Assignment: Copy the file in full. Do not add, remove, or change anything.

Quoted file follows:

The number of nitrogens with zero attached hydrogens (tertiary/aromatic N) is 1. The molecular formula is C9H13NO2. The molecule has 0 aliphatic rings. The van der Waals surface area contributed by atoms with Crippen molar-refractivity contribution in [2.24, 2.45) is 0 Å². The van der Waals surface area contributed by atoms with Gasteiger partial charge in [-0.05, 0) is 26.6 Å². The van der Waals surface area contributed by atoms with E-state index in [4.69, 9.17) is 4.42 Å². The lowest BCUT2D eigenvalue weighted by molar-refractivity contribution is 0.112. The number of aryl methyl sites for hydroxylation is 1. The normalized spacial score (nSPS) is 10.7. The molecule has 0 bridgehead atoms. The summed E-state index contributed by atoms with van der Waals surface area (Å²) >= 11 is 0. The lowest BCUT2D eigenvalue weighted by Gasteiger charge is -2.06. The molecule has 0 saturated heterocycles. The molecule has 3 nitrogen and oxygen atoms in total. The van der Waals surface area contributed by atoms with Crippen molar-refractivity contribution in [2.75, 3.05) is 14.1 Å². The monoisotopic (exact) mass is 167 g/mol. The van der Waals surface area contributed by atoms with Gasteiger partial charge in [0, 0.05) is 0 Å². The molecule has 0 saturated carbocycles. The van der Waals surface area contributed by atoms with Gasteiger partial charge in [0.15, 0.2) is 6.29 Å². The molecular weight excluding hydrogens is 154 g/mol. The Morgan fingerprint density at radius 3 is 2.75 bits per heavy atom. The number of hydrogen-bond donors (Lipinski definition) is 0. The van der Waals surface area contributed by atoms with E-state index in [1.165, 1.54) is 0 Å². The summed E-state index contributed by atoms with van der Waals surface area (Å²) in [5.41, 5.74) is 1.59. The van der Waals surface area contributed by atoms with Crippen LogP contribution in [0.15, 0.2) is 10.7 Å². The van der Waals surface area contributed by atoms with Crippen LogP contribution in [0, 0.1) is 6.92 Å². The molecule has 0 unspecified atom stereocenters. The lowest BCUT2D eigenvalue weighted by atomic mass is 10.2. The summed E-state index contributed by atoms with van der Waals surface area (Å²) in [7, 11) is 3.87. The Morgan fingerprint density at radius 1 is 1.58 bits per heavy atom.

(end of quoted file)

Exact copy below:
The number of nitrogens with zero attached hydrogens (tertiary/aromatic N) is 1. The molecular formula is C9H13NO2. The molecule has 0 aliphatic rings. The van der Waals surface area contributed by atoms with Crippen molar-refractivity contribution in [2.24, 2.45) is 0 Å². The van der Waals surface area contributed by atoms with Gasteiger partial charge in [-0.05, 0) is 26.6 Å². The van der Waals surface area contributed by atoms with E-state index in [4.69, 9.17) is 4.42 Å². The lowest BCUT2D eigenvalue weighted by molar-refractivity contribution is 0.112. The number of aryl methyl sites for hydroxylation is 1. The normalized spacial score (nSPS) is 10.7. The molecule has 0 bridgehead atoms. The summed E-state index contributed by atoms with van der Waals surface area (Å²) >= 11 is 0. The lowest BCUT2D eigenvalue weighted by Gasteiger charge is -2.06. The molecule has 0 saturated heterocycles. The molecule has 3 nitrogen and oxygen atoms in total. The van der Waals surface area contributed by atoms with Crippen molar-refractivity contribution in [2.75, 3.05) is 14.1 Å². The monoisotopic (exact) mass is 167 g/mol. The van der Waals surface area contributed by atoms with Gasteiger partial charge in [0, 0.05) is 0 Å². The molecule has 0 saturated carbocycles. The van der Waals surface area contributed by atoms with Gasteiger partial charge in [0.15, 0.2) is 6.29 Å². The molecular weight excluding hydrogens is 154 g/mol. The Morgan fingerprint density at radius 3 is 2.75 bits per heavy atom. The number of hydrogen-bond donors (Lipinski definition) is 0. The van der Waals surface area contributed by atoms with E-state index in [1.165, 1.54) is 0 Å². The summed E-state index contributed by atoms with van der Waals surface area (Å²) in [5.41, 5.74) is 1.59. The van der Waals surface area contributed by atoms with Crippen LogP contribution in [0.15, 0.2) is 10.7 Å². The van der Waals surface area contributed by atoms with Crippen LogP contribution in [0, 0.1) is 6.92 Å². The molecule has 0 unspecified atom stereocenters. The lowest BCUT2D eigenvalue weighted by atomic mass is 10.2. The summed E-state index contributed by atoms with van der Waals surface area (Å²) in [7, 11) is 3.87. The Morgan fingerprint density at radius 1 is 1.58 bits per heavy atom.